The most logical place to begin your Istria itinerary is in Pula, the largest city in the region and also home to the international airport. Pula has a fascinating history dating back thousands of years and it is a city that is very worth exploring. Plan to spend three nights here in order to get a good feel for the city, appreciate its history, and also explore some of the surrounding areas. These are our suggestions for things to do in Pula:
Perhaps the most iconic site in Pula is its imposing Roman amphitheatre, located right in the centre of town. Constructed between 27 BCE and 68 CE, it was originally used for gladiator games and had a capacity for 23,000 spectators. Still excellently preserved today, it operates as a tourist attraction and a venue for concerts and cultural events like the Pula Film Festival.
Though smaller in size to the Coliseum in Rome, there is an undeniable grandeur to the Pula Arena and its distinct lack of tourist crowds only amplifies this. Entry to the amphitheatre costs 50 HRK for adults and 25 HRK for students, seniors, and children.
Winding underneath central Pula is a series of tunnels that were originally commissioned to be built by Tito to serve as a bunker. Now it is possible to wander through these tunnels, called Zerostrasse, and see them for yourselves. In the present day, the tunnels serve as an art and photo exhibition where you can see photos of Pula past, mostly from the days when it was still part of Yugoslavia and it was a favourite destination of Tito. Entry is 15HRK for adults and 10HRK for students and seniors.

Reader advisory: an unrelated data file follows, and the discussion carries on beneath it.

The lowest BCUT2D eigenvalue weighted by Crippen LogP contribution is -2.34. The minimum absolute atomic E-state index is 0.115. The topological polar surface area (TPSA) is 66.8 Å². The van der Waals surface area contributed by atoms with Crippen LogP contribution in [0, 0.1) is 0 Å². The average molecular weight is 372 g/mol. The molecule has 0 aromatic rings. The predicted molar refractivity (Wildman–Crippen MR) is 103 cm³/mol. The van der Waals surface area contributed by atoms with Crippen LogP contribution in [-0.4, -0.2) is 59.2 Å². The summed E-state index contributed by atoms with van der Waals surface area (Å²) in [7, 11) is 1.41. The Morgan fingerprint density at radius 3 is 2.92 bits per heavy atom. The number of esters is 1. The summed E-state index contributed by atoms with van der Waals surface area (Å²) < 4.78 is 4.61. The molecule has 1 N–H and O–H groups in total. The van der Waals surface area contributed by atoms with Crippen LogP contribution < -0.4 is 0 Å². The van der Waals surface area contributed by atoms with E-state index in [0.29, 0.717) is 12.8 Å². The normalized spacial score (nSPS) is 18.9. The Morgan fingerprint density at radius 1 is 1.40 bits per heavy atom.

The Brijuni Islands are a fantastic day trip to take from Pula. Located just off the coast from the city, these islands were once served as the summer home for the Yugoslav dictator Josip Broz Tito and today are a nature reserve.
While you can opt to take a day excursion around the islands directly from Pula, the only boat that has permission to actually land on the islands leaves from the nearby town of Fazana. Ferry tickets cost 210HRK for a return journey and leave frequently — they also include a tour of the island on a motorised train.
Rather than taking the packed train, however, we recommend hiring a bicycle and going around the island at your own pace. There you can see the wildlife park — including ostrich, zebras, llamas, and Shetland ponies — that Tito established, maybe hit the golf course, or find a stony beach virtually all to yourself.
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